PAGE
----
Liz Jessee, Director
WILDFIRE RISK ASSESSMENT OF THE WILDLAND-URBAN INTERFACE
(WILDFIRE VULNERABILITY STUDY)
The Emergency Management Preparedness Assistance Grant (EMPAG) program was authorized by the Washington State Legislature in the State Fiscal Year 2007 budget. Walla Walla County received a portion of this grant from Washington State to conduct a Wildland Fire Risk and Hazard Severity Assessment covering a portion of the county.
In the fall of 2006, Walla Walla County Emergency Management Department (WWCEM) contracted with Gunner Fulmer, City of Walla Walla firefighter, to conduct the survey. The purpose of the assessment was to determine where, if any, high-risk wildfire areas are located by conducting a structure-by-structure survey examining certain risk factors.
Only the foothills area of Walla Walla County was surveyed to determine the risk in the area of the county where development meets wildland.
Prior to initiation of the survey a news release was completed advising residents of the upcoming survey. A flyer was developed and distributed where possible.
With the help of Walla Walla County GIS, WWCEM established a list of 487 potential structures in the identified area. Of the 487 structures identified in the Wildland Urban Interface (WUI), 52 were not surveyed due to properties being inaccessible (gated properties or the owner denied permission to survey) or due to the surveyor being unable to locate a structure. The result was that a total of 435 structures were surveyed:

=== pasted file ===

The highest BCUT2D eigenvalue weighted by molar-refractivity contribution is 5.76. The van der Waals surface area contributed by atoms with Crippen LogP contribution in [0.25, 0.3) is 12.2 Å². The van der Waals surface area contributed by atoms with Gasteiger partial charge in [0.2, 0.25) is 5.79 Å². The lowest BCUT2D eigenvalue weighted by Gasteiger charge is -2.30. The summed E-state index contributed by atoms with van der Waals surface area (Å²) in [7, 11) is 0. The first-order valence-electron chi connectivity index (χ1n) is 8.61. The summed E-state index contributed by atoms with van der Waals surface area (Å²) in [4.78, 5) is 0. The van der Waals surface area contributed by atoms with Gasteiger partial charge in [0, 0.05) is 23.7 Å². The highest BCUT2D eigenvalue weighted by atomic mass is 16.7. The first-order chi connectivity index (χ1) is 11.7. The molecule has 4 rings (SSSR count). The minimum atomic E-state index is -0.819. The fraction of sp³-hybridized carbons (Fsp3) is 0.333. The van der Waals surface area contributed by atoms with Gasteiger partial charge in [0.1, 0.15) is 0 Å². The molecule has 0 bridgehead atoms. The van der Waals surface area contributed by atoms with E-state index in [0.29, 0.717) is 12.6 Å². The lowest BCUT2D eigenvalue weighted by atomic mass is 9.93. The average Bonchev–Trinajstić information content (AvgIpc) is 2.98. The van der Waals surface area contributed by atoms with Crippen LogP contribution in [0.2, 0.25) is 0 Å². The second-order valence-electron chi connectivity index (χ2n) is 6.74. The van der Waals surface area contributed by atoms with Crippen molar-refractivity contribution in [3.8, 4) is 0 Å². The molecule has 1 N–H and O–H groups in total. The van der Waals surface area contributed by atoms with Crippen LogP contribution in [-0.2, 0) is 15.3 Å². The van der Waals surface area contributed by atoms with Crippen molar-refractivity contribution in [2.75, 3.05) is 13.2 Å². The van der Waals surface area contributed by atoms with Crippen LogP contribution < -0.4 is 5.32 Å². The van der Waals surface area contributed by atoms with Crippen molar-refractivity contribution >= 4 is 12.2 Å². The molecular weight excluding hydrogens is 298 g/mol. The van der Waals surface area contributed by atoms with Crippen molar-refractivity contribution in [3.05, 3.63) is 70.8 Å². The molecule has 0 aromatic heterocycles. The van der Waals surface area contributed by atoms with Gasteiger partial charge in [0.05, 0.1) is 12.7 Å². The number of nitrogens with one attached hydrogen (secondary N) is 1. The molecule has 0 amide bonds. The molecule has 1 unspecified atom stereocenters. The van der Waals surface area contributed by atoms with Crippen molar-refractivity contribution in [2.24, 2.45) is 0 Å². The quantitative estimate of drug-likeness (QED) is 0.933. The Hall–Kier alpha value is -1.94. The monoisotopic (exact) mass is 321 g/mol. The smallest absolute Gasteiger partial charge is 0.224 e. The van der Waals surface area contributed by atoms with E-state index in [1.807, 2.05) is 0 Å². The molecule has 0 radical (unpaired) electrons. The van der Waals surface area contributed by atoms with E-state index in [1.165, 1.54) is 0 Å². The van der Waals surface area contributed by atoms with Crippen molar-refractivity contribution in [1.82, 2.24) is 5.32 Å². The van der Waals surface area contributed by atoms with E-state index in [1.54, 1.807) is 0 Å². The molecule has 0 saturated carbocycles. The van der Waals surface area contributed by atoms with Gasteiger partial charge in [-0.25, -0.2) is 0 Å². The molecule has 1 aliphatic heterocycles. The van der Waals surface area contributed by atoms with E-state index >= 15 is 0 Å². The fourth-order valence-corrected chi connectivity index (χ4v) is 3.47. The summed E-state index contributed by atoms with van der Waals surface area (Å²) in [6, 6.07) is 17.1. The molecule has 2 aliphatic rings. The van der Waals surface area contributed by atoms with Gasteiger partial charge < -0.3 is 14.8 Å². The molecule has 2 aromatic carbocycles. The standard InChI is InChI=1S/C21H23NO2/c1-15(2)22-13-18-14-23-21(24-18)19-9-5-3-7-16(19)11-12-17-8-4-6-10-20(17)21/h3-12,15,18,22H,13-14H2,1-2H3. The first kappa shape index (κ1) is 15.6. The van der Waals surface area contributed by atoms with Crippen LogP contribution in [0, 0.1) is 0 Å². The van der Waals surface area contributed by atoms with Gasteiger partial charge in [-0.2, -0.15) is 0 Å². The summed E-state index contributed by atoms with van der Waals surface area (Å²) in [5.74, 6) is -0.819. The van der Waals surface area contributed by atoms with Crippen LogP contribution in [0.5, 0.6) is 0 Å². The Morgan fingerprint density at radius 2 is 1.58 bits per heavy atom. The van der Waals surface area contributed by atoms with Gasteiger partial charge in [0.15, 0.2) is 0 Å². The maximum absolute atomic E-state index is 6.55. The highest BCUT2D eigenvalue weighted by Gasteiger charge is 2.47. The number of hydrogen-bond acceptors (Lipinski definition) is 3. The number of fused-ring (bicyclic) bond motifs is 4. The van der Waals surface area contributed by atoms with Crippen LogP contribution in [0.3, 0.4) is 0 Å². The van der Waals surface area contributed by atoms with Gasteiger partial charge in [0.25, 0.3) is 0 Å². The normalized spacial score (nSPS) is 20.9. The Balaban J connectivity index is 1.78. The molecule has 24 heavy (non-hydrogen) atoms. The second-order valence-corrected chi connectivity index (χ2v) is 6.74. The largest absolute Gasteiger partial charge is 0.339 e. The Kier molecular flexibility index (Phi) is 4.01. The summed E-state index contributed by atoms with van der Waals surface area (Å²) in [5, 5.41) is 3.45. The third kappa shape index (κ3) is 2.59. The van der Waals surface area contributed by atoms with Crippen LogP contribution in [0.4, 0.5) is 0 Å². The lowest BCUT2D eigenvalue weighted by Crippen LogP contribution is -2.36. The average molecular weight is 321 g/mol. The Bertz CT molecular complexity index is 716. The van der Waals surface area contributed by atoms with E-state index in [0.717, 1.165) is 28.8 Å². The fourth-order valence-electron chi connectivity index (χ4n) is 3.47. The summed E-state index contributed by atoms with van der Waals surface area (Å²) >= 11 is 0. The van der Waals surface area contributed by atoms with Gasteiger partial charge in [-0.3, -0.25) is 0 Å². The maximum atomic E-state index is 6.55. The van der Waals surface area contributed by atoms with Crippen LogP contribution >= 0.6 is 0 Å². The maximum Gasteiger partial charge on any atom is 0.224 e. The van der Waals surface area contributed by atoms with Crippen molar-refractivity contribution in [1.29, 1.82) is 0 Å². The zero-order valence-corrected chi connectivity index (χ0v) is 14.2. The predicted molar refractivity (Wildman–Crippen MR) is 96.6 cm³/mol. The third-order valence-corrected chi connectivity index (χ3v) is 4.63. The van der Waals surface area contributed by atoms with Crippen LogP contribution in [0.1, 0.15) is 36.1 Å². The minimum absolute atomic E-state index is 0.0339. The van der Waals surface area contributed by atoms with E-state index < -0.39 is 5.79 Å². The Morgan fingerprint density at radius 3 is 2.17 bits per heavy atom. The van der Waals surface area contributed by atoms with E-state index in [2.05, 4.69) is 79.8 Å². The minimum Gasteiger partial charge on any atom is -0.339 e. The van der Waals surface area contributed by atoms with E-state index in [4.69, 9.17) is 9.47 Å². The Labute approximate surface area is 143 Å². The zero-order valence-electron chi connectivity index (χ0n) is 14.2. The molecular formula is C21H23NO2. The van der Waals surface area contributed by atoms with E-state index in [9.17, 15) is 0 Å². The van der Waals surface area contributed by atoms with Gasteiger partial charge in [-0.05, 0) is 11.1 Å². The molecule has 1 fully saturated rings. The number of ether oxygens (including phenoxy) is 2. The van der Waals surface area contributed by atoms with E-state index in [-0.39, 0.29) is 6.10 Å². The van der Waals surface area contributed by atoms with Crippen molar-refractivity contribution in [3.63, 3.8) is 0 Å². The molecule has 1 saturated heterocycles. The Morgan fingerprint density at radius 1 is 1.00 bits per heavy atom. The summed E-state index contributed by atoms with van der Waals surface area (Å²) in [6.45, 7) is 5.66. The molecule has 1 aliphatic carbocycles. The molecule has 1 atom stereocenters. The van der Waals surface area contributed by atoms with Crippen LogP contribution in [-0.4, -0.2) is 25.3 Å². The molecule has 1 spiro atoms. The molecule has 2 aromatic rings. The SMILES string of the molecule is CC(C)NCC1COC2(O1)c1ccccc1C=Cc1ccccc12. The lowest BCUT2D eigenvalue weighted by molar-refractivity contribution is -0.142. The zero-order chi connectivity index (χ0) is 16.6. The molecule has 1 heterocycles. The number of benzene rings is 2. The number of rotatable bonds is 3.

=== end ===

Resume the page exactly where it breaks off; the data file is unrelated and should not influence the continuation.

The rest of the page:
COMMUNITY WILDFIRE PROTECTION PLAN (CWPP)
The Community Wilfire Protection Plan (CWPP) addresses private and publicly owned lands in the Mill Creek drainage including Blue Creek, Dry Creek and Spring Creek. It includes the Mill Creek Municipal Watershed and surrounding National Forest lands to the south and east. The purpose of the plan is to assess wildfire hazards in, and around, the Creek Drainage, and to consider options for reducing the risk of a major wildfire occurring in the planning area, and the ffects from one which may happen. The plan was sponsored and funded by the City of Walla Walla.
Brush, grass or forest fires don’t have to be disasters. The National Fire Protection Association’s (NFPA) Firewise Communities program encourages local solutions for wildfire safety by involving homeowners, community leaders, planners, developers, firefighters, and other in the effort to protect people and property from wildfire risks.
The program is co-sponsored by the USDA Forest Service, the US Department of the Interior, and the National Association of State Foresters.
To save lives and property from wilfire, NFPA’s Firewise Comunities program teaches people how to adapt to living with wilfire and encourages neighbors to work together and take action now to prevent losses. We all have a role to play in protecting ourselves and each other from the risk of wildfire.
Please click HERE to view Firewise Communities videos, including:
~ Becoming a Firewise Community
~ Making your Home FIrewise (recommended viewing)
~ Home Improvements: A Firewise Approach
~ Wildfire: Prevent Home Ignition
~ Get Social: Join Firewise on its Social Media Sites
~ WIldfire prevention PSA: Everyone's Responsibility
~ Preparig for a wildfire PSA: The difference from Firewise.org